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|When||6 April 2017 from 11:30 to 12:30 hrs|
|Where||Conference Room, Jorishof, Korte Spinhuissteeg 3|
|Add event to calendar||iCal vCal|
Nadia Latif, cultural and social anthropologist, will discuss her research in a seminar on 6 April.
Not-Home Narrated by Palestinian Refugees in Bourj al-Barajneh Camp
Bourj al-Barajneh refugee camp has been inhabited by Palestinian refugees for sixty-six years. Five generations have been born there. Four have grown to adulthood. Yet, all generations continue to assert their right to return, irrespective of intermarriage with the Lebanese or with the children of former camp inhabitants now settled in other countries. Whether in a formal interview or a casual conversation, few ever referred to the camp or Lebanon as home. This book examines narratives of the first three generations in order to explore this paradox.
Material for the book was collected through participant observation and unstructured interviews in Bourj al-Barajneh refugee camp during 2003-2004, 2005-2006, 2011, and 2014. Archival research was also conducted at the Institute for Palestine Studies, Beirut (2003-2004); the International Committee of the Red Cross Archives, Geneva (2007); the International Federation of the Red Cross and Red Crescent, Geneva (2007).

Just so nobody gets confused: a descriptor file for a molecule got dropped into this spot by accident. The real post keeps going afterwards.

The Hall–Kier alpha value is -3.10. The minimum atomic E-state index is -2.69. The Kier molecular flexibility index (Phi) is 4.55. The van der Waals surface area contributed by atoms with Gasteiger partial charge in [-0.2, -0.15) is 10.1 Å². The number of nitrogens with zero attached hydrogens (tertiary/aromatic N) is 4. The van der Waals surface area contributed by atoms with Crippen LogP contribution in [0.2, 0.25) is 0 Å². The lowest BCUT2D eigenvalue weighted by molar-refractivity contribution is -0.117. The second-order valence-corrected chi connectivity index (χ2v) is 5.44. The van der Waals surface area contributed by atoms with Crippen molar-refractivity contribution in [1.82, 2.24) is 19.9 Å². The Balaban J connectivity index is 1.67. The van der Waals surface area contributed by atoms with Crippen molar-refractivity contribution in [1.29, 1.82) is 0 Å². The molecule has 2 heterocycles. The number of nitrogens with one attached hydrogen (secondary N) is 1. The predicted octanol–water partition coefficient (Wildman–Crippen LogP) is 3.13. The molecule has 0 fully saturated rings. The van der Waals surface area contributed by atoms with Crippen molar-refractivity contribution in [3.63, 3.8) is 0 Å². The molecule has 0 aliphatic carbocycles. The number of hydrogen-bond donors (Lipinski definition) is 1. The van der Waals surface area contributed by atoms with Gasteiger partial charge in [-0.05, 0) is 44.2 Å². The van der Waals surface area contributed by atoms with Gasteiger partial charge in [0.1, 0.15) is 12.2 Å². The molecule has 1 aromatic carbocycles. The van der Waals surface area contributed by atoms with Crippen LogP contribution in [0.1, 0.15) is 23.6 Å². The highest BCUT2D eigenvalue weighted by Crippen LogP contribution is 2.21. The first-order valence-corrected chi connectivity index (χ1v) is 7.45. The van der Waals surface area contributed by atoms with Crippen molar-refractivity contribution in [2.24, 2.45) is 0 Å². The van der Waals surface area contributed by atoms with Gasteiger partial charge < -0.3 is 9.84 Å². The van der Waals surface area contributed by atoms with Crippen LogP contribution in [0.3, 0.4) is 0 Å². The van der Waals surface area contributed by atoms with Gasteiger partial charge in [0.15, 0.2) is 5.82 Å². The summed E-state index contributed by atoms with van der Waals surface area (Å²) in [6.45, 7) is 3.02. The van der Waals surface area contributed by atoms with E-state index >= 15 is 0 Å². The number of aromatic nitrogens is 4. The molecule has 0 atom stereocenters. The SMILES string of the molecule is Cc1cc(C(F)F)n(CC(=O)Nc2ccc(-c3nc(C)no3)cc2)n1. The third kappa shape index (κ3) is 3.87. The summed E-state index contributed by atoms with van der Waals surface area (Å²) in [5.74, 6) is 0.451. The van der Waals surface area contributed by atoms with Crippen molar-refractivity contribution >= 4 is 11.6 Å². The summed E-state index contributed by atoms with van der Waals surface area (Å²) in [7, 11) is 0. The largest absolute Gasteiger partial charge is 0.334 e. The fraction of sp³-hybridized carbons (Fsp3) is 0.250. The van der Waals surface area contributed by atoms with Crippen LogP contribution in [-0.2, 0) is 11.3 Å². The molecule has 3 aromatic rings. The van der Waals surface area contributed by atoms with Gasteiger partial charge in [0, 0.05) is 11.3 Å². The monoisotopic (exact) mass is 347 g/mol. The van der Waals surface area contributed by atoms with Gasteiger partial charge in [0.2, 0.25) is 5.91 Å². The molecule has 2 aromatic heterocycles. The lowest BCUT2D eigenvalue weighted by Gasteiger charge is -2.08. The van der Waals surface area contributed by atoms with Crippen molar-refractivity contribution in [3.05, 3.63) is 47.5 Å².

Drawing on James Clifford and George Marcus’ edited volume Writing Culture, this book approaches ethnography as the anthropologist’s narration of narratives produced through the interaction of the anthropologist and her interlocutors as shaped by their shifting, mutual positioning of themselves and each other. These narratives are addressed not only to the anthropologist, but to all audiences that her interlocutors believe her to have access to. They are shaped by local, regional, and global events at the time of narration. Lastly, narratives may be constituted as much by silence as they are by words.
For its theoretical orientation, this book draws on Hannah Arendt’s work on the nation-state, refugees, and human rights; Samuel Moyn’s conceptual history of human rights; Talal Asad’s conceptual histories of religion and secularism; Fredric Jameson’s work on postmodernism and utopian impulse; and Raymond Williams’ work on narratives of urban-rural divides. The book is in conversation with contemporary interdisciplinary scholarship on human rights and forced migration, and ethnographies of narration.
NIAS Seminars are aimed to stimulate scientific cross-pollination within the NIAS academic community, but seminars are open to others who are interested. Please let us know if you wish to attend.
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